British Airways is another airline offering their British Airways Executive Club members an opportunity to reduce the cost of airline tickets. Using Avios, (the name BA has given to their frequent flyer miles) savings start at around $12 when 1,250 Avios are applied. Their Executive Club frequent flyer program is free to join.

Use Credit Card Point Redemptions That Offer Points and Cash Combinations

You never have to worry about having enough points to secure a flight as you can use a combination of points and cash to facilitate the purchase with several credit card reward-earning programs. A few of these programs include Chase Ultimate Rewards points which are earned on Chase credit cards such as the Chase Sapphire Preferred card. Thank You Points earned on Citi credit cards can also be redeemed utilizing a combination of points and cash to complete your flight purchase. American Express Membership Rewards points is another program that offers the opportunity to pay for all or a part of your flight with rewards points and the remainder with your American Express card. You’ll realize the best valuation for your points by booking flights on the corresponding rewards travel portal as redemption values can be much greater. For instance, Chase Ultimate Rewards points receive 25% more value when redeemed through the Ultimate Rewards travel site.

Use Your Miles for One-Way Tickets versus Round Trip

Pay with Miles for One Way Tickets

If you don’t have enough frequent flyer miles in your account for a round-trip ticket, consider booking a one-way flight with miles and the other half of the ticket with points or cash. For example, let’s say you want to fly from Chicago to New Zealand. The price of a round-trip ticket for the time frame you want to go is $1,600. Try pricing one-way tickets in each direction. In this scenario, I found that the outbound flight priced at around $1,100 one way and the return was around $500. But using miles for the outbound ticket I found a one-way award ticket could be purchased with American Airlines for 40,000 frequent flyer miles. A return ticket one way from Auckland, New Zealand to Chicago was $508. Only you can decide which is better for you, but I’ll use the combination of miles and dollars to book my trip instead of paying the $1,600.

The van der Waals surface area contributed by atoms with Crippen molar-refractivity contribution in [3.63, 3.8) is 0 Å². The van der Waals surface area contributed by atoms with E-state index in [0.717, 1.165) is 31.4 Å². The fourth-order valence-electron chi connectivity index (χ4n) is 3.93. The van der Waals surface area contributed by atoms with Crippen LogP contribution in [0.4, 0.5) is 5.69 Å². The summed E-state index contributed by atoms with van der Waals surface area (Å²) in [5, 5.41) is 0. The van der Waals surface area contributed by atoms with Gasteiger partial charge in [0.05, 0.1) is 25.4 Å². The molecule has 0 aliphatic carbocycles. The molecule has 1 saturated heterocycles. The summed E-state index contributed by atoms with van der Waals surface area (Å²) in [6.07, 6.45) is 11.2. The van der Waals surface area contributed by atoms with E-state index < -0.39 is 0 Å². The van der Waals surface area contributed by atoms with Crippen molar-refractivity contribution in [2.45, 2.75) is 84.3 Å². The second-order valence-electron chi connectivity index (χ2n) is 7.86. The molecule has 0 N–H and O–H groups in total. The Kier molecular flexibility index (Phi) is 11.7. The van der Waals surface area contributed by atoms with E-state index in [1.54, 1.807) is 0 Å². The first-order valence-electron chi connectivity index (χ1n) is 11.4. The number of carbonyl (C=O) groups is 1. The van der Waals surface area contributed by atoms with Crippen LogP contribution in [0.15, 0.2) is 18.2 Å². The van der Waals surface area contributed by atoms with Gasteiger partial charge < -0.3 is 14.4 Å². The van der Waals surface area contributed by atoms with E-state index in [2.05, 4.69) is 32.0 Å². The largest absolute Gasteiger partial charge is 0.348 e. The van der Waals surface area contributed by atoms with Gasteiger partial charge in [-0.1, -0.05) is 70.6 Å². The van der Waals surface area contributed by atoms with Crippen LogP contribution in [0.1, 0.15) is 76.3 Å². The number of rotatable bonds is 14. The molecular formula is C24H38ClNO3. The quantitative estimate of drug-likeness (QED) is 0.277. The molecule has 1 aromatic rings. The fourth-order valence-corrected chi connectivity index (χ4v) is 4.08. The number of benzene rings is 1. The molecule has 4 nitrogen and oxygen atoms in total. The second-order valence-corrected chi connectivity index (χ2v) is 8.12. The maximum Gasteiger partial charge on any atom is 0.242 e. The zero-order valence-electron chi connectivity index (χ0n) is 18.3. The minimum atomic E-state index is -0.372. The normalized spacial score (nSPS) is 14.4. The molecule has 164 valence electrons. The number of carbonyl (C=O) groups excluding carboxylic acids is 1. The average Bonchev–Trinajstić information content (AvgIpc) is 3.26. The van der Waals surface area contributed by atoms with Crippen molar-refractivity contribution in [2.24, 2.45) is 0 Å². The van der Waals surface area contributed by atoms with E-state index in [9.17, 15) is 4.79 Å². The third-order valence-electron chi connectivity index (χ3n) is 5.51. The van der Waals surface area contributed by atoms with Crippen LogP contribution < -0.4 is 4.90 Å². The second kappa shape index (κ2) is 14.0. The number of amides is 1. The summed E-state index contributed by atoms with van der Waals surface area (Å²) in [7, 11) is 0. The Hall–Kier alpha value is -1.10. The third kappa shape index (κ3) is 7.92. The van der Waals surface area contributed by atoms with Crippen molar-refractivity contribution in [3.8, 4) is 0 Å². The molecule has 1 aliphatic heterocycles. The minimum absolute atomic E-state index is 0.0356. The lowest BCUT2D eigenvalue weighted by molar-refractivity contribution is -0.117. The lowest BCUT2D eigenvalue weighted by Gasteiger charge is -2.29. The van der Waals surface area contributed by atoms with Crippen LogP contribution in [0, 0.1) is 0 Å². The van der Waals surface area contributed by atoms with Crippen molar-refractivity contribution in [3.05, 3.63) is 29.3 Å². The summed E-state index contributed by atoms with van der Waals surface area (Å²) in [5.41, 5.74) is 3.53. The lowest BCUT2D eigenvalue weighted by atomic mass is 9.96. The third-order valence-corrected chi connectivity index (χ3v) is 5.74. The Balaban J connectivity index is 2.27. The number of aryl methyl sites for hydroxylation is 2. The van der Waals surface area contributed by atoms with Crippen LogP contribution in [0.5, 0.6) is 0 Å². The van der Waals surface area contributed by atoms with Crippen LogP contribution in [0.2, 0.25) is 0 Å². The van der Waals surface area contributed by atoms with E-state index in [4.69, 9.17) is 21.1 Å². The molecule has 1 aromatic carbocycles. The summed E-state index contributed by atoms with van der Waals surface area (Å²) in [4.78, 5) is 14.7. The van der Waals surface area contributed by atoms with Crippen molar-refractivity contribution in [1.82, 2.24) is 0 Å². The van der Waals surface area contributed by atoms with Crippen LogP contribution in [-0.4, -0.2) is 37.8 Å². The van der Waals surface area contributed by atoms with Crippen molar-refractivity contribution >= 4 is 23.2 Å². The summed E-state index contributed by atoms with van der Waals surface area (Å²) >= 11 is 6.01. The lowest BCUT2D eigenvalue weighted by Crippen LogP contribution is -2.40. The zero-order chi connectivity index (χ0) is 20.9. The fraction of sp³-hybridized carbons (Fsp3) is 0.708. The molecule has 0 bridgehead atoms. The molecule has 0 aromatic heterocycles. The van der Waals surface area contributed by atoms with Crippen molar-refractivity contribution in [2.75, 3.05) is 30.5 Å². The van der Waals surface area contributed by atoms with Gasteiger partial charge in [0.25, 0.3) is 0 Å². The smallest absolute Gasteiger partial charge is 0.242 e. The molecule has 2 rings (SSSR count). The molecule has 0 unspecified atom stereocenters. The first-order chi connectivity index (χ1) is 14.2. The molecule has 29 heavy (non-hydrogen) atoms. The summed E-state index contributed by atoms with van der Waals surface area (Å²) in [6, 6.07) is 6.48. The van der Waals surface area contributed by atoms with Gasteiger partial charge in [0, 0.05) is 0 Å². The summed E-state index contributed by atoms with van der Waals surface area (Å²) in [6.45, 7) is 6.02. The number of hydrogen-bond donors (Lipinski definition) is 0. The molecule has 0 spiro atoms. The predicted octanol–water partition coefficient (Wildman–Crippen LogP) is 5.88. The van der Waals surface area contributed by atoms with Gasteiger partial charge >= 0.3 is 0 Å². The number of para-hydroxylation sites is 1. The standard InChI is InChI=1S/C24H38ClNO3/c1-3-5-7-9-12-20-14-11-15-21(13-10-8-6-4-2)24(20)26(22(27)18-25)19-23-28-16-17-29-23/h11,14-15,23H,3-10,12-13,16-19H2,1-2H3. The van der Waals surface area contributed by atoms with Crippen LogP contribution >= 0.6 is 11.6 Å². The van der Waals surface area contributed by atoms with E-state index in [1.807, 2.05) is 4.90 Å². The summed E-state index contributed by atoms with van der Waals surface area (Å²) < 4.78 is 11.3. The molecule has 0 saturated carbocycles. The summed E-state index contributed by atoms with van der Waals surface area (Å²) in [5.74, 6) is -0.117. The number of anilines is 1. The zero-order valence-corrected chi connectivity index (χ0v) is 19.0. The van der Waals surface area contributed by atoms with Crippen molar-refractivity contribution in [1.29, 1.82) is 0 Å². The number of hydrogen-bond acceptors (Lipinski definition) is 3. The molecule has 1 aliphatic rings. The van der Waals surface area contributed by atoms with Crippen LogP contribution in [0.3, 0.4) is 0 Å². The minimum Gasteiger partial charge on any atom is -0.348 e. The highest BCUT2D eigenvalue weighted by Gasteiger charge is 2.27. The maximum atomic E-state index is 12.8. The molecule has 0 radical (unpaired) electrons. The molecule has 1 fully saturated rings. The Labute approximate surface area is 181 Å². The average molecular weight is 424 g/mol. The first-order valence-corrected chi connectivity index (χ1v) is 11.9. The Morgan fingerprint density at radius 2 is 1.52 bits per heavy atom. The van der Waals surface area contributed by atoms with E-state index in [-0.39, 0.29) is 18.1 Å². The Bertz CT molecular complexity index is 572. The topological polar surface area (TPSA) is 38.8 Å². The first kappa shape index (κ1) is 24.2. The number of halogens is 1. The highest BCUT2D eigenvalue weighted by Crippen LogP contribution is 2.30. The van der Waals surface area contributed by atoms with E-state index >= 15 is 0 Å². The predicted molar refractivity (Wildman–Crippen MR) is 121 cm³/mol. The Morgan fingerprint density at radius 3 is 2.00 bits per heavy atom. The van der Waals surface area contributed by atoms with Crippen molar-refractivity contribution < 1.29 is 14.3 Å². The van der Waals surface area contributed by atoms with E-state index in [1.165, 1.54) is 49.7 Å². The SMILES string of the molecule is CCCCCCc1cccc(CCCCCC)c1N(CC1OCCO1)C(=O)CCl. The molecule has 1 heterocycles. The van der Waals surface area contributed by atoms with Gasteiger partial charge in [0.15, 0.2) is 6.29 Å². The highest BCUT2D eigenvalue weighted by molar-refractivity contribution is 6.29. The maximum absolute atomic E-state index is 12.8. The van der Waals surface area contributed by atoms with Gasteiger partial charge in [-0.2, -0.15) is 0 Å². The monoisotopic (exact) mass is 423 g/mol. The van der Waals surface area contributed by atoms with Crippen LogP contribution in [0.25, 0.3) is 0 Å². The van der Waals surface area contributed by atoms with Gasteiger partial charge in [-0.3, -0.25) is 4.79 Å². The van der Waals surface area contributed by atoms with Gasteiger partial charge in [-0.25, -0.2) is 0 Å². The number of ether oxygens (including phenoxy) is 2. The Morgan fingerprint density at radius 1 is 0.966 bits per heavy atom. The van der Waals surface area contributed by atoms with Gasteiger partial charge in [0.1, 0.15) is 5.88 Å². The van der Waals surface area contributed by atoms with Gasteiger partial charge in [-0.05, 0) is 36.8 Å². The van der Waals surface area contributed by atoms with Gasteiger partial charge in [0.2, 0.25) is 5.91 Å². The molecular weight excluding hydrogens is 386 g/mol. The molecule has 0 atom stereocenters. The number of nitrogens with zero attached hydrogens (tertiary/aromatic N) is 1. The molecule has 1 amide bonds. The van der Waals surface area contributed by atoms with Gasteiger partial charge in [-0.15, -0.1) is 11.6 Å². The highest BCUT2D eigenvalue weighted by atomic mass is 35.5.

In Conclusion

Before you begin your search, take inventory of all your resources including frequent flyer miles, credit card points and cash you’re willing to spend. Try to be as flexible as possible if your number one priority is securing the best deal. If you’re using a separate ticket to position yourself to a city with lower fares, allow plenty of time for delays and cancellations. If you don’t have the luxury of allowing extra time, consider not using this option. The bottom line is that you’re comfortable with the combination you’ve put together and you’ve saved some money doing it.

Travel Credit Cards You May Want

Editorial Disclosure: Opinions expressed here are author's alone, not those of any bank, credit card issuer, hotel, airline, or other entity. This content has not been reviewed, approved or otherwise endorsed by any of the entities included within the post.

UGC Disclosure: The responses below are not provided or commissioned by the bank advertiser. Responses have not been reviewed, approved, or otherwise endorsed by the bank advertiser. It is not the bank advertiser's responsibility to ensure all posts and/or questions are answered.